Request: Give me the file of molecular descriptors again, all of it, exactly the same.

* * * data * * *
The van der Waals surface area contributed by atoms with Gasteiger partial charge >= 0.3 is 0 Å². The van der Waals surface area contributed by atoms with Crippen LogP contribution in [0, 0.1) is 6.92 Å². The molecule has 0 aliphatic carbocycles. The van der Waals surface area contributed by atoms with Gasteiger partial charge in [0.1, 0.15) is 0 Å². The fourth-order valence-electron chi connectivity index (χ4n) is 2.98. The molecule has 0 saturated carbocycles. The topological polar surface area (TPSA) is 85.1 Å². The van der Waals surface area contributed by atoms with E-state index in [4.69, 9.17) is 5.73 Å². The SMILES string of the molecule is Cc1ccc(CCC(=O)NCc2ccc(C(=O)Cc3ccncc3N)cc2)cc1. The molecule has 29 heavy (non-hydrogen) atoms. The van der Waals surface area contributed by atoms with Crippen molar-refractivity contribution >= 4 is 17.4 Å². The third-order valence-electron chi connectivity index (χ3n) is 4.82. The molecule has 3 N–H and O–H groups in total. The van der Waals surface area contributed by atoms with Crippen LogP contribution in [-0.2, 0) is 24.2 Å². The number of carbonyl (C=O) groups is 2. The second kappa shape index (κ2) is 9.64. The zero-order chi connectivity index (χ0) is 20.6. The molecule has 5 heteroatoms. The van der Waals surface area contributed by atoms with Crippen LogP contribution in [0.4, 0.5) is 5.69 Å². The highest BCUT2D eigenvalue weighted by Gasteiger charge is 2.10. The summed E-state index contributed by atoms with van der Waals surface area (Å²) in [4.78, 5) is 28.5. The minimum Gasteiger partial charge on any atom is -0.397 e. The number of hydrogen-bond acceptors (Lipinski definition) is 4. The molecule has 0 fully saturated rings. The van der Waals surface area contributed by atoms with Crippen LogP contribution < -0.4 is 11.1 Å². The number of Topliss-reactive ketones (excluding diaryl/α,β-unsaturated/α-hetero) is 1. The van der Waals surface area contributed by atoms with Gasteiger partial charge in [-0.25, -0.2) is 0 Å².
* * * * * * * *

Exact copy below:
The van der Waals surface area contributed by atoms with Gasteiger partial charge >= 0.3 is 0 Å². The van der Waals surface area contributed by atoms with Crippen LogP contribution in [0, 0.1) is 6.92 Å². The molecule has 0 aliphatic carbocycles. The van der Waals surface area contributed by atoms with Gasteiger partial charge in [0.1, 0.15) is 0 Å². The fourth-order valence-electron chi connectivity index (χ4n) is 2.98. The molecule has 0 saturated carbocycles. The topological polar surface area (TPSA) is 85.1 Å². The van der Waals surface area contributed by atoms with E-state index in [4.69, 9.17) is 5.73 Å². The SMILES string of the molecule is Cc1ccc(CCC(=O)NCc2ccc(C(=O)Cc3ccncc3N)cc2)cc1. The molecule has 29 heavy (non-hydrogen) atoms. The van der Waals surface area contributed by atoms with Crippen molar-refractivity contribution >= 4 is 17.4 Å². The third-order valence-electron chi connectivity index (χ3n) is 4.82. The molecule has 3 N–H and O–H groups in total. The van der Waals surface area contributed by atoms with Crippen LogP contribution in [-0.2, 0) is 24.2 Å². The number of carbonyl (C=O) groups is 2. The second kappa shape index (κ2) is 9.64. The zero-order chi connectivity index (χ0) is 20.6. The molecule has 5 heteroatoms. The van der Waals surface area contributed by atoms with Crippen LogP contribution in [0.4, 0.5) is 5.69 Å². The highest BCUT2D eigenvalue weighted by Gasteiger charge is 2.10. The summed E-state index contributed by atoms with van der Waals surface area (Å²) in [4.78, 5) is 28.5. The minimum Gasteiger partial charge on any atom is -0.397 e. The number of hydrogen-bond acceptors (Lipinski definition) is 4. The molecule has 0 fully saturated rings. The van der Waals surface area contributed by atoms with Crippen LogP contribution < -0.4 is 11.1 Å². The number of Topliss-reactive ketones (excluding diaryl/α,β-unsaturated/α-hetero) is 1. The van der Waals surface area contributed by atoms with Gasteiger partial charge in [-0.25, -0.2) is 0 Å².